Once upon a time there was a play at Queensland Theatre Company called The Magic Hour about the darker side of fairy tales. I know that what comes next should be a story with good and bad, and a heroine smart enough to know the difference. And of course a happy ending. Always a happy ending. Except there’s nothing happy about the endings of any of the fairy tales retold in The Magic Hour. In fact, the only happy ending was the one when the performance finished and the lights came up.
The Magic Hour is two and a half hours of oppressive theatre. It’s billed as a black comedy, but the laughs are few and provide no relief from the gloom. They were just more awkward moments in a thoroughly awkward play. Which isn’t to say it was all bad. It’s beautifully staged and Ursula Yovich is almost impossible to dislike. She is warm and humble, and isn’t afraid to experiment. And she has amazing dimples high in her cheeks that draw your attention to her lovely face. But it isn’t enough to lift the audience out of the melancholia that lands in their laps from the very beginning.
I always find it strange when effort is put in to subverting fairy tales because it misses the point that fairy tales are a form of subversion anyway. Most of us know that you don’t have to look too far past the whimsy to find a story based solidly on the darkest of human behaviours. The story of Cinderella is about a young girl enslaved and abused by her family. In Hansel and Gretel, two children are almost eaten by a cannibal witch after their stepmother tries to kill them for eating too much – they eventually escape by pushing the witch into the fireplace and letting her burn to death (a charming tale before bed, if ever there was one). The Pied Piper of Hamelin may have led the rats out of town, but the origins lie in a German legend about children being led to their death by a kidnapper with a flute. The Little Match Girl is about poverty and a homeless child dying on the street. And The Red Shoes, a vain little girl who can’t stop dancing is forced to have her legs amputated, only to have her disconnected limbs follow her around as permanent torment. You want the ‘black humour’ promised in The Magic Hour? Pfft, stick with the originals!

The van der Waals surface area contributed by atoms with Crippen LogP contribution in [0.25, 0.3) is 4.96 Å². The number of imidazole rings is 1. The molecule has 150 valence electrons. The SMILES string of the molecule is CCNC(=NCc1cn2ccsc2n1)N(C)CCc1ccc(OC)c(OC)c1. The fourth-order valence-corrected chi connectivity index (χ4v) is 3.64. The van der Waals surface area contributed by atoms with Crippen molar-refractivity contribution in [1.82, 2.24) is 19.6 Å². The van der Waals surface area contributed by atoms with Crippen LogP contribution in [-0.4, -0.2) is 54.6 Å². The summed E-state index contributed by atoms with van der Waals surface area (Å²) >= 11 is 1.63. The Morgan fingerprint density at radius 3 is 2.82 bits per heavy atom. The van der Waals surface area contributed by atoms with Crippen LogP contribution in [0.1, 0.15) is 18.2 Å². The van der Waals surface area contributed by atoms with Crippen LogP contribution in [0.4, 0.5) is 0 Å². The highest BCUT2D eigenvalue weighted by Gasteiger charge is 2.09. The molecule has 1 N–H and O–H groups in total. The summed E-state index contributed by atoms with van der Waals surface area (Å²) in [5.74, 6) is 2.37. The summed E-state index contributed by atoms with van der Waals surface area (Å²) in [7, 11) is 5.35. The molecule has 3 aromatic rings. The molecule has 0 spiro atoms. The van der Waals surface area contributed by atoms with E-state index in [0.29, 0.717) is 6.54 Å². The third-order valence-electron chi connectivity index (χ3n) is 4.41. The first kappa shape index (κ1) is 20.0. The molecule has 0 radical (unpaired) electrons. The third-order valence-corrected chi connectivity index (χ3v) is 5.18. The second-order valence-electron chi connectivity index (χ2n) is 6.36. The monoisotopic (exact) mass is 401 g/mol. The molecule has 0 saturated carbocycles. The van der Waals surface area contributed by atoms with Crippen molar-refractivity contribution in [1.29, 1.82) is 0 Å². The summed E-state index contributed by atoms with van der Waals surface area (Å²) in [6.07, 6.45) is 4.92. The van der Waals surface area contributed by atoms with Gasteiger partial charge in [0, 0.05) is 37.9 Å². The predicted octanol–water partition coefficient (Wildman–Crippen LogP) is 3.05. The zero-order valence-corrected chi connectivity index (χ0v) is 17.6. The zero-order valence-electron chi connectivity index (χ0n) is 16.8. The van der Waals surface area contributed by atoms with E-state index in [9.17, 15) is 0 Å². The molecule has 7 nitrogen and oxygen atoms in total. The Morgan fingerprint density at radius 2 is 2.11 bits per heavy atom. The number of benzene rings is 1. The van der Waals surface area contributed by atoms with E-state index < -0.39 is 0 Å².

Not that all were about infanticide. Some, like The Emperor’s New Clothes, attacked pluralistic ignorance, the ostentation of the ruling classes,conceit and pomposity. Sure they all got their happy endings, but only after an enormous emotional toll had been paid. A fairy tale was a chance to teach a lesson, impart a moral, and scare the shit out of the children who might be resistant. I dare say they scared a few adults too. Then again, they come from a time when public executions were considered entertainment. I guess we’re easier to shock these days.
Anyway, back to The Magic Hour. I guess artists will always try to retell and update classic stories, and in fact I think there’s a place for that. Imagining the princes and princesses of our childhood fantasies living in today’s world makes for some pretty humorous images of the black kind. Some of them are disturbing. Some are laugh out loud funny.
But the stories told in The Magic Hour aren’t done any favours by anchoring them in fairy tales. It’s distracting, jarring and a little confusing. They are all worthy stories in their own right, they don’t need to carry the baggage of folklore along too.
The audience knows all too well that real life provides very few happy endings. Let us have the ones we wouldn’t get otherwise, and find another way of telling these important new stories that does both the characters and their experiences justice.
Then maybe we’ll all find a way to live a little happier ever after.